adb.exe is located under the root android tools folder c:\<android tools install location (in my case that was C:\Users\Glenn\Downloads\Android\platform-tools. Initially run it with your device connected via USB.
Running adb will give a long list of supported commands. See https://developer.android.com/studio/command-line/adb
So lets start with:
adb devices (you should see your connected device)
adb tcpip <port> (I used port 6502)
run adb shell ip route to see your ip address (my output was - 192.168.1.0/24 dev wlan0 proto kernel scope link src 192.168.1.125)
adb connect 192.168.1.125:6502 (if you get a successful connection then you can unplug from usb)
In the build settings you will need to re-select your device but you will see the option to connect to device name (ip address:port)
Do a build and run (still choose your output location), sit back with your headset on and wait for your app to start.
Alternatively we can install it with the command adb install <apk-path>
When you are finished your debugging session you may issue a
For this last part you will need to install one of the Unity 2018.3 releases (This is where the Unity Hub comes in handy and don't forget to add android build support). I have tested this with 2018.3.0f1, your mileage on previous beta or future release versions may vary.
Grab a copy of this sample VR app from Unity - https://github.com/Unity-Technologies/onslaught (A cross-platform VR sample game with no third-party packages.)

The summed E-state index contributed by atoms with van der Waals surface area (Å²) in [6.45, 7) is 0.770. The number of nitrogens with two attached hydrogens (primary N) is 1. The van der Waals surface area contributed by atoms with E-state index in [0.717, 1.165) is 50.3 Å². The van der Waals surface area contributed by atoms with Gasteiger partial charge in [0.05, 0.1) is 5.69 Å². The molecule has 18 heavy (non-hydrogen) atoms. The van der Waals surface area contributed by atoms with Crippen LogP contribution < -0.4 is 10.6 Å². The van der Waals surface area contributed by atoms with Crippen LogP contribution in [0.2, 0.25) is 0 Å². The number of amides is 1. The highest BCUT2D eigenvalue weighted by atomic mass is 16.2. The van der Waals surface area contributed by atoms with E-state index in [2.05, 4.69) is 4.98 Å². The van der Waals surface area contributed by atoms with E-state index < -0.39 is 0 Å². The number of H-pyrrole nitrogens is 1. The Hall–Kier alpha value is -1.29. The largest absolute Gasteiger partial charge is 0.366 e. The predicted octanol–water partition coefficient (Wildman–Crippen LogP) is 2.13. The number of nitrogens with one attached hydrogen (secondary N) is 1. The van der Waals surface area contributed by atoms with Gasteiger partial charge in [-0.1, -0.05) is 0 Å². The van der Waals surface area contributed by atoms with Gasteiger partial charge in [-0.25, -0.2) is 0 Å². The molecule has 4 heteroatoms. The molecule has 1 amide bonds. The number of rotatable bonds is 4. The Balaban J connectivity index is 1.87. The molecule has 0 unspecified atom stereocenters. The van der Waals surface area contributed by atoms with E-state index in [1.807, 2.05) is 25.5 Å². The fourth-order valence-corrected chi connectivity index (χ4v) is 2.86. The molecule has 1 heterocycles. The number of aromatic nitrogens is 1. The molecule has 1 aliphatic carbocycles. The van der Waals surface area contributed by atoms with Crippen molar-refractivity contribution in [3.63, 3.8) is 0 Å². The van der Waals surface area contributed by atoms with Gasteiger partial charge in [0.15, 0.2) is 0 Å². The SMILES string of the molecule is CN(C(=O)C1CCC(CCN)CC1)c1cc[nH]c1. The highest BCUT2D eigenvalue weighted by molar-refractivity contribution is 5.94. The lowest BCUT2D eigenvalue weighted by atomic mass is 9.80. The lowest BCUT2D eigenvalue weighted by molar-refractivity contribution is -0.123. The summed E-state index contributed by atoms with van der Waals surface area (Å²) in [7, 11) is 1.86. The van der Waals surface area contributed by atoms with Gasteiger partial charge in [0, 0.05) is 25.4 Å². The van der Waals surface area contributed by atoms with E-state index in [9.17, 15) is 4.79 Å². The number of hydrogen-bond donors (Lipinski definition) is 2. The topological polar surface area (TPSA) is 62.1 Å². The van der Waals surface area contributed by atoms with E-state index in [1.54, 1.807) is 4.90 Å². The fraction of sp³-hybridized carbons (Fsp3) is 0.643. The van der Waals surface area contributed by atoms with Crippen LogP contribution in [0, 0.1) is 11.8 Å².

Open build settings
Switch to Android Platform
Choose run device
Verify player settings
Under XRSettings - Add Oculus and remove Daydream
Set Minimum API level Android 4.4 KitKat
Build (The first build is lengthy due to shader compiles)
If you get prompted "Android SDK is outdated" you can try use Highest installed - you may need to choose Update Android SDK
Build and run - sit back and enjoy the "Onslaught"
Please leave a comment if you find any issues with these instructions.
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About this Contributor: Glenn has been working with Unity since 2009. He has developed several 2D and 3D applications. These days Glenn spends most of his time focused on VR and AR applications. Glenn achieved Unity Developer certification in April 2017 (201704UCD1941). Glenn also recently achieved Unity Verified Expert Status.